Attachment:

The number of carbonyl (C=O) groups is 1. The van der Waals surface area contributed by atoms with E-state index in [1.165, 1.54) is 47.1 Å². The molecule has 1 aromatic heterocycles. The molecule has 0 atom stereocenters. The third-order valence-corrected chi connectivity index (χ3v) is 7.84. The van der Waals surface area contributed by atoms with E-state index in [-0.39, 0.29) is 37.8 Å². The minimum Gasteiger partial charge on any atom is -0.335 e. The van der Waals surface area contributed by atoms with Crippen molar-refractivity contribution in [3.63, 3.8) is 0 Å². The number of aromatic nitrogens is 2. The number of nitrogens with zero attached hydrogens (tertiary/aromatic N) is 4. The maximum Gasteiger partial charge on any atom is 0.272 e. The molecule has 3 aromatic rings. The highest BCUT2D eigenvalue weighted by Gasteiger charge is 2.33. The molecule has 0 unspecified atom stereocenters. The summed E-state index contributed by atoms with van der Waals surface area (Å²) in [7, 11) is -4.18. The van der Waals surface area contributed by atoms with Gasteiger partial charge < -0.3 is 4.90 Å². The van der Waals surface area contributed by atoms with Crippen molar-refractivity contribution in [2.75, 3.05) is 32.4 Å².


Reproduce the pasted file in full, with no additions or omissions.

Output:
The number of carbonyl (C=O) groups is 1. The van der Waals surface area contributed by atoms with E-state index in [1.165, 1.54) is 47.1 Å². The molecule has 1 aromatic heterocycles. The molecule has 0 atom stereocenters. The third-order valence-corrected chi connectivity index (χ3v) is 7.84. The van der Waals surface area contributed by atoms with E-state index in [-0.39, 0.29) is 37.8 Å². The minimum Gasteiger partial charge on any atom is -0.335 e. The van der Waals surface area contributed by atoms with Crippen molar-refractivity contribution in [3.63, 3.8) is 0 Å². The number of aromatic nitrogens is 2. The number of nitrogens with zero attached hydrogens (tertiary/aromatic N) is 4. The maximum Gasteiger partial charge on any atom is 0.272 e. The molecule has 3 aromatic rings. The highest BCUT2D eigenvalue weighted by Gasteiger charge is 2.33. The molecule has 0 unspecified atom stereocenters. The summed E-state index contributed by atoms with van der Waals surface area (Å²) in [7, 11) is -4.18. The van der Waals surface area contributed by atoms with Gasteiger partial charge < -0.3 is 4.90 Å². The van der Waals surface area contributed by atoms with Crippen molar-refractivity contribution in [2.75, 3.05) is 32.4 Å².